Abstract Separating the direct and global components of radiance can aid shape recovery algorithms and can provide useful information about materials in a scene. Practical methods for finding the direct and global components use multiple images captured under varying illumination patterns and require the scene, light source and camera to remain stationary during the image acquisition process. In this paper, we develop a motion compensation method that relaxes this condition and allows direct-global separation to be performed on video sequences of dynamic scenes captured by moving projector-camera systems. Key to our method is being able to register frames in a video sequence to each other in the presence of time varying, high frequency active illumination patterns. We compare our motion compensated method to alternatives such as single shot separation and frame interleaving as well as ground truth. We present results on challenging video sequences that include various types of motions and deformations in scenes that contain complex materials like fabric, skin, leaves and wax.


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S. Arora, S. Jain, S. Scherer, S. Nuske, L. Chamberlain, and S. Singh. Infrastructure-free shipdeck tracking for autonomous landing. In IEEE International Conference on Robotics and Automation, May 2013.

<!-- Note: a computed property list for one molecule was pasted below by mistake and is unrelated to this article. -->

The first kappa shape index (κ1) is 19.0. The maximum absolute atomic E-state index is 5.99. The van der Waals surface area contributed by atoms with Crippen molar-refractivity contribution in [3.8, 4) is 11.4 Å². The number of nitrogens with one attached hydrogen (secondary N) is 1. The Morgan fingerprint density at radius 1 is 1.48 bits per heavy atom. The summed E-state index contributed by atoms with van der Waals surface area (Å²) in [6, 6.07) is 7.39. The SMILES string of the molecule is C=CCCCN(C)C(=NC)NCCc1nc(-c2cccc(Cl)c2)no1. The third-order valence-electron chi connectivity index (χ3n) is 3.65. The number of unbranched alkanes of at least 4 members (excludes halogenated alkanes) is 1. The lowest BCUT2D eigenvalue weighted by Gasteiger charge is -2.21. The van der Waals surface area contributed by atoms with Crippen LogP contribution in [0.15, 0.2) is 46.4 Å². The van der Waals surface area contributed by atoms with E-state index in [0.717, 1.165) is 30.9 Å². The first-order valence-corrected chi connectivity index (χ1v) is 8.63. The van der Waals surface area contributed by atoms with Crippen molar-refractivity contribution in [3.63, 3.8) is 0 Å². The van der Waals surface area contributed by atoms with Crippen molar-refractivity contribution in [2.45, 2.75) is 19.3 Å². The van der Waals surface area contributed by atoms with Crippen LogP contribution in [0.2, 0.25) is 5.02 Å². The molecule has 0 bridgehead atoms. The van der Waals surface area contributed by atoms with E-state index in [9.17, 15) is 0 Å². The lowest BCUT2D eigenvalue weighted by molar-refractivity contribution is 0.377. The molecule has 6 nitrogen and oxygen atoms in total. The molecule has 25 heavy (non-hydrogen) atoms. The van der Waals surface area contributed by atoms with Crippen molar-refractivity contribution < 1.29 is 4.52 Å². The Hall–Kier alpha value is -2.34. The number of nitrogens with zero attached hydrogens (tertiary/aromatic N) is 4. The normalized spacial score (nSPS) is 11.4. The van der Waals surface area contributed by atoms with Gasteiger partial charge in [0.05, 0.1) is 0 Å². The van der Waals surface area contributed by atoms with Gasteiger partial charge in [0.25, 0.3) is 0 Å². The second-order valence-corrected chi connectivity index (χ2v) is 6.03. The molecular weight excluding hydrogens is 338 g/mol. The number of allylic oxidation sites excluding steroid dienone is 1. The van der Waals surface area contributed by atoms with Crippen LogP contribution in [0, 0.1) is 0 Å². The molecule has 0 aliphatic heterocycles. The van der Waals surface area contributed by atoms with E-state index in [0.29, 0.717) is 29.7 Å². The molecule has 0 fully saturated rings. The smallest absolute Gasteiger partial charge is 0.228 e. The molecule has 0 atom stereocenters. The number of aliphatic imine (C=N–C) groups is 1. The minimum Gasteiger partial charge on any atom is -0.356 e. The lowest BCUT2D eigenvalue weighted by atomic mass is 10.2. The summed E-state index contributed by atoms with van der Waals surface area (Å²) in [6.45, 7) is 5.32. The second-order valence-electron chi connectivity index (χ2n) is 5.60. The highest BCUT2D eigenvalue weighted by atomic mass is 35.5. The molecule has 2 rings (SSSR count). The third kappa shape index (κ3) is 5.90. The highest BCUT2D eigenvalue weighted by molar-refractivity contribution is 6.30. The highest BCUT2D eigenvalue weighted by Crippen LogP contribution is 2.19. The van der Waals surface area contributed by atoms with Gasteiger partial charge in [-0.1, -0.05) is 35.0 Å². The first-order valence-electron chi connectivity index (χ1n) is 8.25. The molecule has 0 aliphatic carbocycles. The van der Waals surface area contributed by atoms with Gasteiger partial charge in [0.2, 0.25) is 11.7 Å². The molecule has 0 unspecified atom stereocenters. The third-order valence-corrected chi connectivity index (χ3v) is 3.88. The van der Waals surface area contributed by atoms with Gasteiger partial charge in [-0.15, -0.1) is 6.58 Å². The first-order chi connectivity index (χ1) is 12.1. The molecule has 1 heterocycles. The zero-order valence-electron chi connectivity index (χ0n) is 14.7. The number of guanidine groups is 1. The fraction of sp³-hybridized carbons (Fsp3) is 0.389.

Abstract Shipdeck landing is one of the most challenging tasks for a rotorcraft. Current autonomous rotorcraft use shipdeck mounted transponders to measure the relative pose of the vehicle to the landing pad. This tracking system is not only expensive but renders an unequipped ship unlandable. We address the challenge of tracking shipdeck without additional infrastructure on the deck. We present two methods based on video and lidar that are able to track the shipdeck starting at a considerable distance from the ship. This redundant sensor design enables us to have two independent tracking systems. We show the results of the tracking algorithms in 3 different environments, 1. field testing results on actual helicopter flights, 2. in simulation with a moving shipdeck for lidar based tracking and 3. in laboratory using an occluded and moving scaled model of a landing deck for camera based tracking. The complimentary modalities allow shipdeck tracking under varying conditions.